This month we have a varied event, with Doug Belshaw and Peter Shaw speaking about Privacy, and Andy Redfern taking us through geocoding the green vote!
Doug Belshaw educates you to educate others – on raising the next generation in the thorny subject of privacy. How do you get more than a ‘meh’ about creepy government surveillance? How do you get people to actually read those mammoth Terms of Service that everyone agrees to? And what are we actually doing with our kids’ data?
Peter Shaw will be telling tales from the trenches – lessons learned in developer security. Covering essential points such as not letting business leave security until the last minute, ways that tricksters will attempt to get private details from you, and warning signs that your app might be leaking data will all help you to be aware of the issues and combat them quickly.
Andy Redfern will be demonstrating ‘Green Geocoding’ and showing us how he helped Green voters connect with European Election Candidates in the last election. With more than 30 million pieces of data, a government database, you’ll see how clever custom algorithms assembled all that data to deliver it to tens of thousands of voters.
Please note that for the next few months we will be in the Bedson Teaching Centre off Queen Victoria Rd opposite the RVI. Entrance 21 on the map.
A big thank you to Philip and Alex for a great Super Mondays on Test Driven Development. Here are the videos if you missed the talks, or would just like to watch them again.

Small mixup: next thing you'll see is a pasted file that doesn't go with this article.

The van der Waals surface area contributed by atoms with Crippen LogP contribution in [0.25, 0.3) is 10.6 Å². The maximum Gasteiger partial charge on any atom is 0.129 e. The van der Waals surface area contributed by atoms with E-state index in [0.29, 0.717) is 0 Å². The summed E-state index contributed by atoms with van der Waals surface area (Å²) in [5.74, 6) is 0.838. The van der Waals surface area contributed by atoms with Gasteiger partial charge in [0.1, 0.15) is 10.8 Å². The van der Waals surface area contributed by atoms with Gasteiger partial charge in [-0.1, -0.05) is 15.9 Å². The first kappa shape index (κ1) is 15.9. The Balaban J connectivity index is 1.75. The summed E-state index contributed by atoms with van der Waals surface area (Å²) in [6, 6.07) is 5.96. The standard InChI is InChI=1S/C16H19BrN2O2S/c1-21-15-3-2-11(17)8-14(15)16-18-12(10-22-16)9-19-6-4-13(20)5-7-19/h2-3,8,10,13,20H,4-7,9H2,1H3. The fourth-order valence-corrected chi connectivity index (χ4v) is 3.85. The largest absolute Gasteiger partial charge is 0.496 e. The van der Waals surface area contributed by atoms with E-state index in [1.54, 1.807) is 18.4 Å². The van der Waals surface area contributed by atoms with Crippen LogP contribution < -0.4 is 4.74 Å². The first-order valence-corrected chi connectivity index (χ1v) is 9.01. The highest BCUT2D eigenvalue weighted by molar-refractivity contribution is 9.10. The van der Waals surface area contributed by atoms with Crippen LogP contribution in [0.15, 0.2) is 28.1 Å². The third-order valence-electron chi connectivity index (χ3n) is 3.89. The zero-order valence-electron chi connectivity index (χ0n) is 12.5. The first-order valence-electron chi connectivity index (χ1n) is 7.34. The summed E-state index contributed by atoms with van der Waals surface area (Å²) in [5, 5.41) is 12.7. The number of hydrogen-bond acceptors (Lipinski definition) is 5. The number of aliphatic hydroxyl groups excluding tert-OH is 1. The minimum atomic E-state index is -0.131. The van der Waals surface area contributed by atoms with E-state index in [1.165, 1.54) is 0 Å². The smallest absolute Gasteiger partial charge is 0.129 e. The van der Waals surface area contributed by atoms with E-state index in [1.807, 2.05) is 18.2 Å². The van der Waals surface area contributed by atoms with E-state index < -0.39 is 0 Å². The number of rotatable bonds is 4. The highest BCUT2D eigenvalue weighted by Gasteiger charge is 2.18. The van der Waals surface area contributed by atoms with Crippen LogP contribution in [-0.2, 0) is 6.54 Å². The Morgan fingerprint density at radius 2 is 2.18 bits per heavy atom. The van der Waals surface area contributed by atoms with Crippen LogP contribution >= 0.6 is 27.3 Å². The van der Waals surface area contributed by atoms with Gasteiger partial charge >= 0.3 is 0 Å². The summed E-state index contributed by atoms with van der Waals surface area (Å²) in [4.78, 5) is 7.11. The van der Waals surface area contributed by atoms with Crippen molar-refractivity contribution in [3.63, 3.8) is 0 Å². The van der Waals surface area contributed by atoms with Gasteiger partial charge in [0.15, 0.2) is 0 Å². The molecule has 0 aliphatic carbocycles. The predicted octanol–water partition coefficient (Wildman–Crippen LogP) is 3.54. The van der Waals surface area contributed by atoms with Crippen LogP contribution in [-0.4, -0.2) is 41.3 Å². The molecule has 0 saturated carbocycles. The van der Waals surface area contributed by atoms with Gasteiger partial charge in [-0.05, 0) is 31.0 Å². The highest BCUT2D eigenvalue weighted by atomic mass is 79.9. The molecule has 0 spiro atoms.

We also have the audio from the questions stored at https://archive.org/details/SuperMondaysTDD2014.
This month Alex Kavanagh and Philip Poots talk about Test-driven development (TDD), a software development process where the developer first writes an automated test that defines the desired functionality of the final code.
Alex Kavanagh talks about his love of Test Driven Development, explain the process, and show us why it is a good process to follow.
Philip Poots will talak about the “The Death and Birth of TDD”.
The creator of Ruby on Rails, David Heinemeier Hansson kicked up a storm when he pronounced Test Driven Development (TDD) dead in his RailsConf 2014 keynote. The ripples spread far and wide, provoking a series of conversations between him, Kent Beck, the “father” of TDD, and Martin Fowler, one of Britain’s most famous software engineering exports.
We’ll use this conversation as a starting point to get a handle on TDD, where it came from, what it is, and why there is such strong feeling over its (ab)use. Reference will be made to key persons and literature, with examples in Ruby being general enough to be understood by all. Come and see what all the fuss is about, find out why you ought to be testing your code, and consider why you should be writing tests first.